I quite like GLOs, but then I spent a lot of time reading up on them when I was asked to use them for Social History Curators Group event evaluation forms about seven years ago. I have come across resistance, but I think the principle of setting learning outcomes is sensible, irrespective of how slavishly one follows the GLO framework. Here at Thinktank in Birmingham we set GLOs when planning exhibitions with both collections and interactive exhibits, in addition to our learning programmes

For me, the key point is to plan for outcomes to be achieved at exhibit level, even if you don't necessarily measure every single one. I see far too many digital interactives where the output (deliver an interactive) seems to have been considered more than the outcome(s) (what the user will take away from the experience). I also see some interactives that are concentrated on delivering information knowledge that could have been delivered by non-digital means at a fraction of the cost - here the output has been selected before the outcome has been considered. Set the outcomes and what the outputs are and how they are delivered should follow. In reality you tend to meet in the middle, but it's certainly helped us to improve our exhibit development.

I think your best hope of persuading people of the power of learning outcomes is (a) teach people the difference between an output and an outcome and (b) show them examples where learning outcomes have worked well (I'm sure you have loads from previous projects) and (c) show them examples of digital stuff where the absence (known or apparent) of clear learning outcomes limits both outcomes and engagement with the content.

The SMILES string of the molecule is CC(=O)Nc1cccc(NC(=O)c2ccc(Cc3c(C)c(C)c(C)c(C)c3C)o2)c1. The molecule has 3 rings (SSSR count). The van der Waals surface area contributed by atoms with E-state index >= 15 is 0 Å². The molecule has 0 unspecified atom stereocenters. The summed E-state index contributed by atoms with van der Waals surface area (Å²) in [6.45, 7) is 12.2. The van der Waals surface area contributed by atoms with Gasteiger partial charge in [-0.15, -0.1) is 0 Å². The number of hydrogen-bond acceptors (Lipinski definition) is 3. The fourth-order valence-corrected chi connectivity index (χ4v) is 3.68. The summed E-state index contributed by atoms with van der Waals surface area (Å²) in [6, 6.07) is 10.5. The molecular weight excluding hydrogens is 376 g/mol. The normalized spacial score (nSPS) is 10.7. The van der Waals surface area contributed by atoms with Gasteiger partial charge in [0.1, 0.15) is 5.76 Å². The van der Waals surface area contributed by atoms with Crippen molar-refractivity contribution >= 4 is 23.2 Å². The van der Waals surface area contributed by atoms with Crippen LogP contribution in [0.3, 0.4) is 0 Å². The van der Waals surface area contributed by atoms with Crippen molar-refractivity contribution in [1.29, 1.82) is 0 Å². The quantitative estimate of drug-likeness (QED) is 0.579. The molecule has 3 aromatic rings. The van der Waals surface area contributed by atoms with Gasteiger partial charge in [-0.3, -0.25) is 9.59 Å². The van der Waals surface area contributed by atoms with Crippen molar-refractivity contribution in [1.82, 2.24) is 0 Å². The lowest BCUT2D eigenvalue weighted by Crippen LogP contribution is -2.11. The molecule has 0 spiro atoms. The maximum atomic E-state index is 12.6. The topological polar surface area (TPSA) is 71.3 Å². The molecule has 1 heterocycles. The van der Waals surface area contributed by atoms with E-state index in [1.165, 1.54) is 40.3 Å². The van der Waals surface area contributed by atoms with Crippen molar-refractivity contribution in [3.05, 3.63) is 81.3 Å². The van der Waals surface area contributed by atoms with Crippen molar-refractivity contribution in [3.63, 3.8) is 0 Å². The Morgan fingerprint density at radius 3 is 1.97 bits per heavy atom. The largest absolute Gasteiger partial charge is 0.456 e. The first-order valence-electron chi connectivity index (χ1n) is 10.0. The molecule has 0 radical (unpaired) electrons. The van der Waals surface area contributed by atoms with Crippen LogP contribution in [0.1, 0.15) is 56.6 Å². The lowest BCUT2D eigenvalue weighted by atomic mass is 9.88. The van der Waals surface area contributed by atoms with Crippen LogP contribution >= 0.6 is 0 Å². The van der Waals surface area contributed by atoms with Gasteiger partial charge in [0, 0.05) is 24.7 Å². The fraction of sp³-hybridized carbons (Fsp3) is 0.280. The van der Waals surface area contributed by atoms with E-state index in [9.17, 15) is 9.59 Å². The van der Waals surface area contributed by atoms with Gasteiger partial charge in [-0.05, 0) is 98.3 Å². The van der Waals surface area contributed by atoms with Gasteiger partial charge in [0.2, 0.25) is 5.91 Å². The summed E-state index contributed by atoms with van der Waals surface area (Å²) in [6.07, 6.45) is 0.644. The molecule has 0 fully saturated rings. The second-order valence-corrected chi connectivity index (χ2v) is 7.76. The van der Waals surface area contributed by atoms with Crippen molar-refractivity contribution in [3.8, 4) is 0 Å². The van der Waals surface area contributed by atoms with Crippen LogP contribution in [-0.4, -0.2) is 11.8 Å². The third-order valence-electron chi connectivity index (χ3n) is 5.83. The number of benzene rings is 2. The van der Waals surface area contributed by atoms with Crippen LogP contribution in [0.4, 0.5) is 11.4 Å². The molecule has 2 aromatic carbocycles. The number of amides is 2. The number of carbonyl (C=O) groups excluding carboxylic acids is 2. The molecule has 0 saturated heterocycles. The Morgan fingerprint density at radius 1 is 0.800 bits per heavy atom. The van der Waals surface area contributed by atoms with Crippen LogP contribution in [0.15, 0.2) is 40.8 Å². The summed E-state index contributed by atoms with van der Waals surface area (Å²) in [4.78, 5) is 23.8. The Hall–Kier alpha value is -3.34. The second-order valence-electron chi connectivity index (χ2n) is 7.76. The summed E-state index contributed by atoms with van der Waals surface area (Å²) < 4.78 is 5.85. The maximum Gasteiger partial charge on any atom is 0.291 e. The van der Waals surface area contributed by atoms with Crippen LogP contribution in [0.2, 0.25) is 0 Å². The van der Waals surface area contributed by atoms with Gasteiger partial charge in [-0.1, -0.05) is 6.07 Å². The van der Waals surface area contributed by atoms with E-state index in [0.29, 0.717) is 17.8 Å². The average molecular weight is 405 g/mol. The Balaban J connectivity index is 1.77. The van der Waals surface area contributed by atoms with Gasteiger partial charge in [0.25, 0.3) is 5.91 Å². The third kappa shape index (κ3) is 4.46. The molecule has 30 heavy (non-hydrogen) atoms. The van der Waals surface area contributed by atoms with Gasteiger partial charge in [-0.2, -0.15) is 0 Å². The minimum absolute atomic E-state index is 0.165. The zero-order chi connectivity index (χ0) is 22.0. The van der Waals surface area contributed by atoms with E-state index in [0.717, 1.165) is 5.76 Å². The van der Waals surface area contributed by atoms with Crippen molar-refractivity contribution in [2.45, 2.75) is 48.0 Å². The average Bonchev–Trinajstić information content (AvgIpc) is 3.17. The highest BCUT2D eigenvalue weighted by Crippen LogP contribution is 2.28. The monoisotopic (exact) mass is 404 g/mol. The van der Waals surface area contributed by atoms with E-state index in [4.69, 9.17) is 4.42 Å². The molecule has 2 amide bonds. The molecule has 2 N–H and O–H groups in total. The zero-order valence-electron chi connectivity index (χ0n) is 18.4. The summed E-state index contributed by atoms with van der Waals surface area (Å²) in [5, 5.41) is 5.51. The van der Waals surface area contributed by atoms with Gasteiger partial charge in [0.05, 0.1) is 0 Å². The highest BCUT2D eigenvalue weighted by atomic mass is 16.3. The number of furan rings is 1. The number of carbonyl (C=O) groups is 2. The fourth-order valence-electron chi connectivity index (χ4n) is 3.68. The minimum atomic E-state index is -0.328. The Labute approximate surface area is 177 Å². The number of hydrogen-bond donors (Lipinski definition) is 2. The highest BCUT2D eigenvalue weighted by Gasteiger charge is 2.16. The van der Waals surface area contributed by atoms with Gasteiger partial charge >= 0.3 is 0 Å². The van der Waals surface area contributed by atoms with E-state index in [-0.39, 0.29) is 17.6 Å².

To give an example of the latter, yesterday I used a touch table that allowed me to find out more about the organisation in which it was located, and explore some of its collections. Nicely done, good intuitive interface, hardware and software seemed reasonably robust overall, perhaps lacked a decent attractor loop, so nobody was actually using it other than me while I was there. One of the uses was quite relevant to a touch table, displaying maps and posters which work well at that scale due to their original size (frankly most of the rest of the content could have been on a smaller, cheaper screen or even better the web, rather than being limited to use in the institution).

Yet while there was a selection of historical maps of the locality, each only had a short caption. What was I supposed to make of these maps? The selection had been carefully curated (I could see, based on prior knowledge), but the potential of the interactivity hadn't been considered - why couldn't I overlay the maps on one another, find a particular location on each map, see images of the places depicted on the maps, improve my mapreading skills etc. Had outcomes been set for this fairly expensive project? Insofar as there was an outcome, it showed me the range of material held by the organisation, but my learning was limited to a few facts from the captions. (I did enjoy it, but then I'm a map geek so came equipped with my own knowledge and interpretation.) I rather suspect the output of a touch table had been defined before the content was considered. Learning outcomes could have made it so much better.

17 July 2012 20:09  
Blogger Rhiannon Looseley said...